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I have a project which essentially involves WiFi, a web server, and an LED. I'm using the Inbuilt LED on my ESP8266 for testing at the moment. I am using the Arduino IDE for programming.

I had a problem where my code would crash after connecting to WiFi. By commenting out functions in my loop, I narrowed down the crash problem to my function that handles the LED. Here I ran into a problem, commenting out each block of code individually, and even a few at once, I wasn't able to prevent the crash. There must be more than one line causing the crash. Commenting out the entire function was the only thing that worked.

After hours of troubleshooting, I was left at the stage where I had the contents of all the if statements and loops and such commented out. Here is what left me utterly confused. Here is the if statement:

if(webSocketActive){
    Serial.println("websocket is active, setting brightness");
    analogWrite(LED_BUILTIN, 1024 - lightBrightnessAdjust);
} else {
    //other stuff with more if-statements that are empty
}

At this point, if I comment out the analogWrite line, the program works fine. But if I leave it like this, it crashes after connecting to WiFi. (I didn't post my entire program because it is over 1000 lines long).

The baffling part about all this is, webSocketActive is never set to true prior to this point in the code... The Serial.println() never does anything, meaning the ESP definitely doesn't execute the instructions inside the if statement. But, for some inexplicable reason, simply having the analogWrite() uncommented crashes the program, even if it never executes that line.

I've also had other issues where putting some sort of Serial.print() function in the loop to repeatedly run somehow doesn't make the code crash. Could someone let me know what is going on?

  • Sounds like you could have some form of buffer overflow or variable alignment issue, and adding / removing code randomly changes allocations of variables or constants. You should turn on debugging and see what the crash actually is. – Majenko Oct 11 at 10:54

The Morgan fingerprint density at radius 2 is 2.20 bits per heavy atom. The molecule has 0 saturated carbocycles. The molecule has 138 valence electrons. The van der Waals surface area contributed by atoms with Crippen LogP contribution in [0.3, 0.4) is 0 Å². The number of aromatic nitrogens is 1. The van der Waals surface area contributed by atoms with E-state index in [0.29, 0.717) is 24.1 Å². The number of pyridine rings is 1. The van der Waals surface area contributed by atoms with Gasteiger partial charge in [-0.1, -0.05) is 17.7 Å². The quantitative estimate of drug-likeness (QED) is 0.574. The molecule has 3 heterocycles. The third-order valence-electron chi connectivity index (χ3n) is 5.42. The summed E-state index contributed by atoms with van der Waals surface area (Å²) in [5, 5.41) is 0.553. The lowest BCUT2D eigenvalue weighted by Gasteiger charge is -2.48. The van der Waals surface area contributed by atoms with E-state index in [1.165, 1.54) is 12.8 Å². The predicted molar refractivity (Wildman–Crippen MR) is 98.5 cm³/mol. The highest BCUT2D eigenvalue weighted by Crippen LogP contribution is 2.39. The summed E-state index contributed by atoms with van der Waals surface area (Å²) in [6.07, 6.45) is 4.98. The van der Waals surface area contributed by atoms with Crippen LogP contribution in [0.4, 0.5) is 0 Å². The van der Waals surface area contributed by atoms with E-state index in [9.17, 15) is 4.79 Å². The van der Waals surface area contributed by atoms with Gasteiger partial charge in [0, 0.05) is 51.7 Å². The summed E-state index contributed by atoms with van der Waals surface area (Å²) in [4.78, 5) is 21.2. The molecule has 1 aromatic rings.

• @Majenko So, I turned on debugging for WIFI+CORE and some other stuff. When my first test worked, I uncommented everything else in the function. It works. Why? What change does turning on debugging make? – skillz21 Oct 11 at 11:24
  • It basically adds a load of serial prints... so it does something similar to your program changes. With debugging off and it crashing do you get an exception code on serial? – Majenko Oct 11 at 11:25
  • Yes I do, it's a hardware watchdog reset, so no stack dump. rst cause:4, boot mode:(3,6), wdt reset. The thing is, as I pointed out in my post, when I added a Serial print into my loop (or just into my function, which is in the loop) the program wouldn't crash. Why would this happen? – skillz21 Oct 11 at 11:29
  • It's impossible to say. – Majenko Oct 11 at 11:38
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I think I might know the problem (maybe you've fixed it after two weeks) but your analogWrite(Pin, Val)might end up being out of range, remember that analogWrite only takes an int of 0 to 255 therefore if your lightBrightnessAdjust variable is lower than 769 then we will get an int above the accepted input range of analogWrite().

I know the code never actually runs but it still compiles and maybe Arduino doesn't like even a possible error.

Maybe I didn't explain it very well but here's the Arduino documentation for it.

Another possible solution could be perhaps you could try defining int amount = 1024-lightBrightnessAdjust; variable beforehand and then entering the variable into analogRead because it could be fussy about doing math inside the function params (just a thought)

  • Turns out that my code wasn't the issue. The MDNS.update() in the loop was what was causing the code to crash. Commenting that out fixed the issue. – skillz21 Oct 26 at 22:25
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  • Overwriting an array could clobber that functions return address.
  • Allocating from the heap, enough memory for the up-growing heap and the down-growing stack to collide, could cause or create the conditions for clobbering function-local data, function return-return address, or heap data, including the heap meta-data required to de-allocate that heap-block.
  • Writing through an uninitialized or overwritten pointer can cause about any memory corruption you can imagine; and the result can be data dependent and/or data-memory map dependent, and quite possibly non-repeatable.
  • Clobbering the interrupt vector of an enabled interrupt can cause improperly jumping into any part of your code, and is quite likely to be unrepeatable.

There's too much we don't know about the unseen rest of your code to do much more than speculate on possible points-of-failure.

  • Turns out that my code wasn't the issue. The MDNS.update() I had in the loop was what was causing the code to crash. Commenting that out fixed the issue. – skillz21 Oct 26 at 22:26
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Turns out that the MDNS.begin() in setup and the MDNS.update() in the loop was, presumable, causing some sort of undefined behaviour, since the code didn't always crash. I commented out these two lines, and the code works fine now, minus the MDNS.

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